Then, offset that -- on paper -- by the average rents being received by other landlords in the complex or the area. If you're only making $3.75 per month in the projections, you might decide that other investments are more sensible.
Need-to-know No. 3: Whether the HOA and the complex are healthy. Sacramento, Calif., real estate agent Stacey Wilson thought she'd scored, big-time, when she invested in a two-bedroom, two-and-a-half bath condo for $40,000 in September of 2009, especially since the place had gone for $175,000 in 2007. After closing, though, it quickly dawned on Wilson that the complex and the HOA were both broke.
"Take a look around and see whether things are in working order," Wilson advises prospective condo investors. "When things are broken, find out how long they've been broken." Wilson's complex has two pools and a sauna, but "none of them works -- and they haven't worked in years."
Also, Wilson's unit is in an HOA riddled with a sky-high rate of delinquent dues, so it can't afford to repair the pools and sauna, nor does it have the cash to replace the wood shake roofs on all the buildings. "We only have a couple of years of roof life left, and now the hazard insurance company is threatening to drop our coverage, because they see the wood roof as a fire hazard," Wilson explains. "It's really important to read every page of the HOA disclosures you get during escrow, and make sure they're solvent. If the HOA is broke, it can create a domino effect of problems."
Need-to-know No. 4: The landlord-tenant laws and restrictions of your city or HOA. Many urban areas, in particular, have rent-control and eviction-control laws that limit your ability to raise the rent, or to evict a tenant without having a particularly strong reason for doing so -- sometimes even requiring landlords to pay tenants to move out.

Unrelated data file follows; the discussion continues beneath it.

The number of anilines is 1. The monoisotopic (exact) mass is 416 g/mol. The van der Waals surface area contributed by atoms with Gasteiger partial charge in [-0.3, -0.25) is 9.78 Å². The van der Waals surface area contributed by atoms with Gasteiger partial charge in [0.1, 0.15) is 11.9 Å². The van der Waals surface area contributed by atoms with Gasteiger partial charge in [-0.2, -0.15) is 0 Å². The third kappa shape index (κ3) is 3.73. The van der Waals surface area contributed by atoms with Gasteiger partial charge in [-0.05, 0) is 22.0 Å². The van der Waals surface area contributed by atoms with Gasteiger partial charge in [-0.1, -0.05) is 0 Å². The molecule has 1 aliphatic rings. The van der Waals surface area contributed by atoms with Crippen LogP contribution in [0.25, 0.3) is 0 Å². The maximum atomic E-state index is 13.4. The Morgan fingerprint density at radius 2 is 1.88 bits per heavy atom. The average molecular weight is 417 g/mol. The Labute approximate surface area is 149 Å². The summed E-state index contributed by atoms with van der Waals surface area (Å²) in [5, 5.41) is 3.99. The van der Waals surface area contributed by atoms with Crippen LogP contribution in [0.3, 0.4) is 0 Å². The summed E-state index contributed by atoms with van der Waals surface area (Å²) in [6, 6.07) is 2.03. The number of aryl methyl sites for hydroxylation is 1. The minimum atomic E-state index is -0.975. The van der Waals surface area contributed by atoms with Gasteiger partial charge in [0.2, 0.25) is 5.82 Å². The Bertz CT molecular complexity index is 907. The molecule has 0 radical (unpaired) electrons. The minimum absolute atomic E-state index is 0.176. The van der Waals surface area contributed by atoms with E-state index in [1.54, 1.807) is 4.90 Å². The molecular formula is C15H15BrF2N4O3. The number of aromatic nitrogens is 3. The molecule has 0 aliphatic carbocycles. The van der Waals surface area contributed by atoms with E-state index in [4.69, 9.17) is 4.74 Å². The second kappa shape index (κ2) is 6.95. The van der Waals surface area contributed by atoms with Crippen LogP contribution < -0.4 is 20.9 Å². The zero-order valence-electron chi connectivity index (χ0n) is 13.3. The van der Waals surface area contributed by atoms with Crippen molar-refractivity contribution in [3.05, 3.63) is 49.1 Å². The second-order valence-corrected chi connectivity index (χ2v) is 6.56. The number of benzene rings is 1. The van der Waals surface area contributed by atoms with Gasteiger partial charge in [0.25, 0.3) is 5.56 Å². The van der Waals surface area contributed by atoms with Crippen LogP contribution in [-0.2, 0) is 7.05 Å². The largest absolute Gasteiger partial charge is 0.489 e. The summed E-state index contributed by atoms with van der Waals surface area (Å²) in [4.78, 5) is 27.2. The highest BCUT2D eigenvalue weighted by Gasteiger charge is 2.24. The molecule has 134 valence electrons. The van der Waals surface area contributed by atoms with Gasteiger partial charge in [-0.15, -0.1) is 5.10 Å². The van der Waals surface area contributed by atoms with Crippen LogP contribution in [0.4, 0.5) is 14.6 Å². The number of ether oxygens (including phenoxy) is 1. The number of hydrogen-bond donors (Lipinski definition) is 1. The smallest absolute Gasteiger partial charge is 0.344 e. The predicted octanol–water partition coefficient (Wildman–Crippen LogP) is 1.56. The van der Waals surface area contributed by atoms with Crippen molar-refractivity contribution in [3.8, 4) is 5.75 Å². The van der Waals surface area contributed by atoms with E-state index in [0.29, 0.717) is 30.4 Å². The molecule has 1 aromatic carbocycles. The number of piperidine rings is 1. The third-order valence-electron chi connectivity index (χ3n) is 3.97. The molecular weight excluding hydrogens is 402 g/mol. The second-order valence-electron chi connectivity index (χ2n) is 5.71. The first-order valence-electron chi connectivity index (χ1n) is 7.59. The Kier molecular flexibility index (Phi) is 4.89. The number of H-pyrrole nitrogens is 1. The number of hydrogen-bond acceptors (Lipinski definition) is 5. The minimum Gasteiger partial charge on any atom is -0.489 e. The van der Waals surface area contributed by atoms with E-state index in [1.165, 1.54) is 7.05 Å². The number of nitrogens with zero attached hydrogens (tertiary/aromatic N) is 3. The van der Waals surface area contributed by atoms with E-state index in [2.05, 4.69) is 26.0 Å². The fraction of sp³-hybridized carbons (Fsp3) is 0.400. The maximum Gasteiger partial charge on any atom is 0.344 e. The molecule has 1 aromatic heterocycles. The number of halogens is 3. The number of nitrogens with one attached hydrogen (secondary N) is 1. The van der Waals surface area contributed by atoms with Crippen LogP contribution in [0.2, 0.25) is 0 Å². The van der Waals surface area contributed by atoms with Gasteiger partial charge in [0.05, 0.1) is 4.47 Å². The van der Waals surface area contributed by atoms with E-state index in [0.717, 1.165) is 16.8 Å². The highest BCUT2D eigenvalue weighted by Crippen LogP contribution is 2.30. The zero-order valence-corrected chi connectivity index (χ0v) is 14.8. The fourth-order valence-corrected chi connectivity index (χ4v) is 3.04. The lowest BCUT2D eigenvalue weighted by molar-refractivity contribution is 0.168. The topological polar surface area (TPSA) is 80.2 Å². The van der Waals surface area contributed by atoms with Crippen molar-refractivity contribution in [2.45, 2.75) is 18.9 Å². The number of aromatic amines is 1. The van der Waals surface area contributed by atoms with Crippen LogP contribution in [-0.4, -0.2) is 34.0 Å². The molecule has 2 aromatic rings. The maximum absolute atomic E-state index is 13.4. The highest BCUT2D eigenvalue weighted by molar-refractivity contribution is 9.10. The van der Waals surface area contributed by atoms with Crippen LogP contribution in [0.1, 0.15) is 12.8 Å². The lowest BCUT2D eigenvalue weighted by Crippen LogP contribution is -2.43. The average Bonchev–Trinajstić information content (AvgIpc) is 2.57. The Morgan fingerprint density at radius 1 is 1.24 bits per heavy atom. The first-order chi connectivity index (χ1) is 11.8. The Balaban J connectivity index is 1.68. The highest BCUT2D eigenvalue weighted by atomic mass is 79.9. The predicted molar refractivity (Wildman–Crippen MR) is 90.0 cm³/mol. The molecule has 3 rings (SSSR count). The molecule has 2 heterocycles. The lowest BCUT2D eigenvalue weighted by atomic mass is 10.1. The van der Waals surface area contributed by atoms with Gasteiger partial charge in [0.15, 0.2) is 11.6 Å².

And because the percentage of owner-occupied units impacts the ability of an HOA's members to resell and refinance their homes (many banks won't offer mortgages in complexes with fewer than 75% of the units being owner-occupied), many HOAs put a cap on how many units can be rented out. If you're planning to buy the condo as a rental property, it behooves you to know how feasible and how desirable it is to be a landlord in that complex and town before you buy.
Need-to-know No. 5: Where goes the neighborhood. Wilson's foray into dirt-cheap condo investing turned into a true adventure when circumstances led to her moving into the property she thought she'd never live in. Turned out, the nighttime goings-on in her new neighborhood were unlike anything she ever expected from her exclusively daytime experiences in the area. Before investing in a discount condo, Wilson advises, act like someone house hunting for their personal residence, and "go by the place at night and on the weekends. You'd be surprised at how different a place can be at night."
The fact that a condo is so inexpensive might actually be a signal that the neighborhood may not be one you want to spend much time in, even as a landlord. Wilson says, with 20/20 hindsight, "If it's really cheap, it's probably not in the best place."